How lockdown forced the rarefied art world to reconsider the premium it places on privacy

Could it be that the private world of art is now profiting from public visibility? Colin Gleadell investigates

Andreas Gefeller window installation at Atlas
An Andreas Gefeller window installation at Atlas Credit: Andreas Gefeller

Street level art galleries with large windows have had an advantage during lockdown, as clients can view work from outside. Photography specialist Atlas Gallery, for instance, has hung mosaic-like images by the German artist Andreas Gefeller in the windows of its central London premises and made sales in the region of £8,000 to £25,000.

Peer UK, too, on Hoxton Street, east London, has taken advantage of its floor-to-ceiling windows and the roomy pavement outside to entertain a large audience throughout lockdown with a sound-based installation by Savinder Bual. Pineapple Project, priced at £40,000, consists of nine instruments whose strings are plucked by the leaves of rotating pineapple tops.

The sound is audible on any smartphone with access to the gallery website or the QR code which the gallery can provide. Meanwhile, Lévy Gorvy, which normally operates from a first-floor space in Bond Street, has opened a street level gallery in a former Pret A Manger nearby, which was forced to close because of the pandemic.

A display of large-scale work by the Chinese artist Tu Hongtao – the artist’s first exhibition in the UK – sold out, with the largest, mural-size painting (priced at $500,000) going to the Long Museum in Shanghai.

Street view of the Enrico Castellani pop up installation by the Lévy Gorvy Gallery in the vacated Pret a Manger in Albemarle Street, Mayfair   Credit: Stephen White & Co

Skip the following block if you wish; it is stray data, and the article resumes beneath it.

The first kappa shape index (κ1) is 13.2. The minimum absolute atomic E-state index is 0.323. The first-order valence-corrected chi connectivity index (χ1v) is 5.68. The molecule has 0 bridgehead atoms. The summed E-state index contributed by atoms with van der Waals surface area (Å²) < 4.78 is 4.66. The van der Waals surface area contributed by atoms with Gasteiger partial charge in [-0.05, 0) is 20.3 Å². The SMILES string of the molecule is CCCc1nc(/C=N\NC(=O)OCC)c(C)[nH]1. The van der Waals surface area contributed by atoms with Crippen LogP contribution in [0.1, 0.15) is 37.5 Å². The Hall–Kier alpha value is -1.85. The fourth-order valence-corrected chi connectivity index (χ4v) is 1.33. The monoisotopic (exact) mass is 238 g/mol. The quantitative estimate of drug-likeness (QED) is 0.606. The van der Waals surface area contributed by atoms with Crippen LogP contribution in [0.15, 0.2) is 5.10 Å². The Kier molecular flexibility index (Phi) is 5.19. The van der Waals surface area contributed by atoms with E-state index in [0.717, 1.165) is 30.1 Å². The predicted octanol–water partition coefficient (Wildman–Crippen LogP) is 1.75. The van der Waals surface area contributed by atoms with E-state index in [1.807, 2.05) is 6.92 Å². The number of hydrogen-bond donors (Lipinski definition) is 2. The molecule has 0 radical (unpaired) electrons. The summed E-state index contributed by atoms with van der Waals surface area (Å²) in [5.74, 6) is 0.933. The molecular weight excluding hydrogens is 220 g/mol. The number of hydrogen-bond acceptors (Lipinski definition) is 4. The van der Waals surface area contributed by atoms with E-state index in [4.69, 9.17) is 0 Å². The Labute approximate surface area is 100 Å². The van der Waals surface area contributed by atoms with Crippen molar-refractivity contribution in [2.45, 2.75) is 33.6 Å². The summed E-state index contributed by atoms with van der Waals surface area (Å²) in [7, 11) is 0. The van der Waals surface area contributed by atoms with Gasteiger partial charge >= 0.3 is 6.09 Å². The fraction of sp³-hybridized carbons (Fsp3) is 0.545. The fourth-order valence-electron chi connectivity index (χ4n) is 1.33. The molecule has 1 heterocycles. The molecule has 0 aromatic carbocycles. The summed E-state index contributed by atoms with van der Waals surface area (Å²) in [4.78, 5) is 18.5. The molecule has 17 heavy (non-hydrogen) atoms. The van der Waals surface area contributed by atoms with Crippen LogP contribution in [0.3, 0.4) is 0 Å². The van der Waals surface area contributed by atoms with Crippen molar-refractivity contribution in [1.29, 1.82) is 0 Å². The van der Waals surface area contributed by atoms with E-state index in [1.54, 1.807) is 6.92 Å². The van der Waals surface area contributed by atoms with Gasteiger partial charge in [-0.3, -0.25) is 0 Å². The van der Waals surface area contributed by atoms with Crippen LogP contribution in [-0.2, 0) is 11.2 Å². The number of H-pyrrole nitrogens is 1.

Now, the gallery has installed work by the late Enrico Castellani, best known for shimmering, relief-style shaped canvases that have sold for as much as £3.8 million at auction, in the same premises. The works on view here are among the last cast aluminium works Castellani made before he died and have never been seen in public before.

They will be priced from $150,000 to $900,000 each. 

Second World War memorabilia 

During the Second World War, Australian commandos obtained special dispensation to contravene the Geneva Convention (which prohibits the improper use of flags) when they made by hand a Japanese flag to fly from their boat.

One of the two Japanese flags displayed aboard the Krait during its hazardous 4,000-mile round trip Commando raid, in September 1943, on Japanese-occupied Singapore Harbour Credit: DIX NOONAN WEBB 

The flag was intended as a decoy, to protect them from enemy aircraft during Operation Jaywick, a brave scheme in which the troops disguised themselves as local fishermen and paddled across Singapore harbour carrying limpet mines to blow up Japanese ships there – a turning point in the war. The flag, together with medals awarded to Lt H E Carse, are to be auctioned in an online sale by Dix Noonan Webb on Thursday, with an estimated value of £20,000 to £40,000.

Sign up for the Telegraph Luxury newsletter for your weekly dose of exquisite taste and expert opinion.